"The Friday Thing is so good it's stopping me from doing a bunk of a Friday afternoon." - Annie Blinkhorn (The Erotic Review)

    "So now" - The Evening Standard

    "Damn it, you rule. May you never, ever back down." - Paul Mayze

    "Ace" - PopJustice

    "Snarky" - Online Journalism Review

    "Can you please stop making me laugh out loud... I'm supposed to be working, you know!" - Tamsin Tyrwhitt

    "Your coverage of stuff as it spills is right on the money." - Mike Woods

    "Popbitch with A-Levels." - Tim Footman

    "In an inbox full of trite work-related nonsense, TFT shines from under its subject heading like the sun out of Angus Deayton's arse." - Nikki Hunt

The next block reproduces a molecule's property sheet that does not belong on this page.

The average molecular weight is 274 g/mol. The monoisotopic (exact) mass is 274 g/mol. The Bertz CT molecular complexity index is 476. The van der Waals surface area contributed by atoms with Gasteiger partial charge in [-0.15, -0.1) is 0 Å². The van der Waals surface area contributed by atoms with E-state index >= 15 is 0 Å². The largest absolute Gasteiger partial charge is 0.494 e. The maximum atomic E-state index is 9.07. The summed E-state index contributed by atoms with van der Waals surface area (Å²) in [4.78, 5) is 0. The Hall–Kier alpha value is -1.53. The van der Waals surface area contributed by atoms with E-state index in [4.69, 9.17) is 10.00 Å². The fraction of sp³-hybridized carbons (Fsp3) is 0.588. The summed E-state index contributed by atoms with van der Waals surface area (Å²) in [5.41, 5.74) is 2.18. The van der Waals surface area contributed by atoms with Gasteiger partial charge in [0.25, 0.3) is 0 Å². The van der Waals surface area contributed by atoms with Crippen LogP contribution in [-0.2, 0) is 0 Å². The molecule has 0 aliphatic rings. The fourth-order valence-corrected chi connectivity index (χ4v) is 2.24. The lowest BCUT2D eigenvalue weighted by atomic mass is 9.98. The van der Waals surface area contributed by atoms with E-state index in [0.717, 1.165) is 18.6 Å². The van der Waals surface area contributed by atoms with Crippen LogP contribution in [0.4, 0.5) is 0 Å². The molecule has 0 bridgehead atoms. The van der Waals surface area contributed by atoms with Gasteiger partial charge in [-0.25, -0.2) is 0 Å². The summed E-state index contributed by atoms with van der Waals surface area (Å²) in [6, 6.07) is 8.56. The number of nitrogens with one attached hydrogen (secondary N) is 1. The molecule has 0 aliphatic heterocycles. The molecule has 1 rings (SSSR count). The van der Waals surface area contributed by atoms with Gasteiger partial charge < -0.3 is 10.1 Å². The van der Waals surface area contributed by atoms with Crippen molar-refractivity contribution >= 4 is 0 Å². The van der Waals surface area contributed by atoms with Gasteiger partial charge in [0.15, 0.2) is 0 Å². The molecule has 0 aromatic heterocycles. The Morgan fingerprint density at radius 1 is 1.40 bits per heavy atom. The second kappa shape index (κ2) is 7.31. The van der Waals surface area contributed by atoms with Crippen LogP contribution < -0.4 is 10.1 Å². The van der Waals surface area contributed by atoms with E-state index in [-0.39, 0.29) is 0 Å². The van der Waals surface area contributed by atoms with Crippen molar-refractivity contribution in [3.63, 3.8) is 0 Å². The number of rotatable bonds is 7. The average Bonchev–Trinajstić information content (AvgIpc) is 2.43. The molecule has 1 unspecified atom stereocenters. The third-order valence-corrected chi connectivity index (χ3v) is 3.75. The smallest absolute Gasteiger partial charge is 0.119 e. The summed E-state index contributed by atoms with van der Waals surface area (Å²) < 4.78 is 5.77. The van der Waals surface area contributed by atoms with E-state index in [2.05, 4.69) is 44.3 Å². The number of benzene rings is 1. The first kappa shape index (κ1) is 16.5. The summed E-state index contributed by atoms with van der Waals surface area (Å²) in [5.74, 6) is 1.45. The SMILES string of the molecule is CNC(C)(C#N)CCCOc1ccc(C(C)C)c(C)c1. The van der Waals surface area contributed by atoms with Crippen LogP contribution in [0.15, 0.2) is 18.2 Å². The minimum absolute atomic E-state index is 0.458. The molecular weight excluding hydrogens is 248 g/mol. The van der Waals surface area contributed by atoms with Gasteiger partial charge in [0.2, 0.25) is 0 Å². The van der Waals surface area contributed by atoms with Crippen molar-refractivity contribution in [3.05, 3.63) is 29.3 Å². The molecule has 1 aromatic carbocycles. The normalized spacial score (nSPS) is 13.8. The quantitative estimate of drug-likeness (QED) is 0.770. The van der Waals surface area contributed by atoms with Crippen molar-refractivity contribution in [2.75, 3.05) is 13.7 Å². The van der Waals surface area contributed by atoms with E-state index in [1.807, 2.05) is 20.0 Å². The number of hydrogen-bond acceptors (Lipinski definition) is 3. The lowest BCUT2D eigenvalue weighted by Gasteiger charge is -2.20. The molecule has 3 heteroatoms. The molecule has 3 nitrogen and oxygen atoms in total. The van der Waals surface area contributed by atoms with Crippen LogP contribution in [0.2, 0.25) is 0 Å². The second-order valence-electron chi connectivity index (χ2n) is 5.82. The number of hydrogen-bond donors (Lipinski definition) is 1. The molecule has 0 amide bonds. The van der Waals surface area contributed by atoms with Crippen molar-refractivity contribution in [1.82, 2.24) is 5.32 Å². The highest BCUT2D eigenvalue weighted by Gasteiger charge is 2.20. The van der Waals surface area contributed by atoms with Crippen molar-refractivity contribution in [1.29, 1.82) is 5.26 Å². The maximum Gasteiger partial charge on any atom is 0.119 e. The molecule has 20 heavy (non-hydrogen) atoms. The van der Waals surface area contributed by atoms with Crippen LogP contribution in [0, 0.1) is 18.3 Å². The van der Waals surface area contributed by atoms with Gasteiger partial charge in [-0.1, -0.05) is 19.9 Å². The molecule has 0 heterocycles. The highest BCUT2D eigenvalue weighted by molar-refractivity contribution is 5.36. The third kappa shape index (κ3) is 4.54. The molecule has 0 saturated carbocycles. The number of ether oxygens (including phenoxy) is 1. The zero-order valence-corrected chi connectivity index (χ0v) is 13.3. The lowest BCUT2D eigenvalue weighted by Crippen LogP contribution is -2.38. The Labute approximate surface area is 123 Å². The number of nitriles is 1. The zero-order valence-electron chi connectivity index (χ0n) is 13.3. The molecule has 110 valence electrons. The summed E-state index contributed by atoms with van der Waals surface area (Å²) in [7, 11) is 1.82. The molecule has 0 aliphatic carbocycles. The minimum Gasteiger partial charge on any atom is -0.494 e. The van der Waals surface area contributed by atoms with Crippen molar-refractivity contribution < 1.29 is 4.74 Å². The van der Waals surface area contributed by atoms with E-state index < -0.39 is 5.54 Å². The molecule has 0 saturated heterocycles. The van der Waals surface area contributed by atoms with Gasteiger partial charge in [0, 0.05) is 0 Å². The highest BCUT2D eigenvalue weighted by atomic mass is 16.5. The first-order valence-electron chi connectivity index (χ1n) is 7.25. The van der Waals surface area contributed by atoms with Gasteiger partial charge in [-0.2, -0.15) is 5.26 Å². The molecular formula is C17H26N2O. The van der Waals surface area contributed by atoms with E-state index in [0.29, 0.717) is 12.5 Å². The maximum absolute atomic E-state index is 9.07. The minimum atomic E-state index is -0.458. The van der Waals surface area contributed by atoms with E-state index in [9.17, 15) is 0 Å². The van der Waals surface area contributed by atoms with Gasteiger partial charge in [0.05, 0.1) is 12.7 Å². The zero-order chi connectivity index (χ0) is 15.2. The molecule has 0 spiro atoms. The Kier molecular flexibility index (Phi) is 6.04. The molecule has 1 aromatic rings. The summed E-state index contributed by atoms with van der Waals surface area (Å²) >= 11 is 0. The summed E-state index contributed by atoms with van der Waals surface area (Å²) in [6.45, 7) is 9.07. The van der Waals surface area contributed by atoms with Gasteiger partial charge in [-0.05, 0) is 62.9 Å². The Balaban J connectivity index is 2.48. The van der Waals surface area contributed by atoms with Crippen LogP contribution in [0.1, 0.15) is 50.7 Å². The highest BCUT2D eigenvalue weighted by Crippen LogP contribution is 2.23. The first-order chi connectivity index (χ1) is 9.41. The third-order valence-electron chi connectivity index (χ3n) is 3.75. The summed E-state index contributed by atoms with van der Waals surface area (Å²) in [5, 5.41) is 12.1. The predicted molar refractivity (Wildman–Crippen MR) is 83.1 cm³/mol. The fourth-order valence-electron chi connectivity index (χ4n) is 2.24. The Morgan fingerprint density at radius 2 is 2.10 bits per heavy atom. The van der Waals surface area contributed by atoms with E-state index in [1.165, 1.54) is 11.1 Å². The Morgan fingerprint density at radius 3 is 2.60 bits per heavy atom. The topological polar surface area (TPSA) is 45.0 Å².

"A first rate email. It's become an integral part of my week, and my life would be empty and meaningless without it (well, *more* empty and meaningless anyway)." - Mark Pugh

    "Genius, absolute bit of class. And you can quote me on that." - Lee Neville

    "If you're hipper than hell, this is what you read." - MarketingSherpa

    "The most entertaining email I've had all week. Great tone." - Matthew Prior

    "A massive and engrossing wit injection." - idiotica.co.uk

    "I wouldn't know satire if it bit me on the arse. But I did like the Naomi Campbell joke." - Matt Kelly (The Mirror)

    "Has had an understandably high profile among people who know about these things." - Guy Clapperton (Guardian Online)

    "Satirical sideswipes at the burning issues of the day." - Radio 5 Live

    "Puerile and worthless... Truly fabulous... Do read the whole thing." - Stephen Pollard

    © The Friday Thing 2001-2008 - All Rights Reserved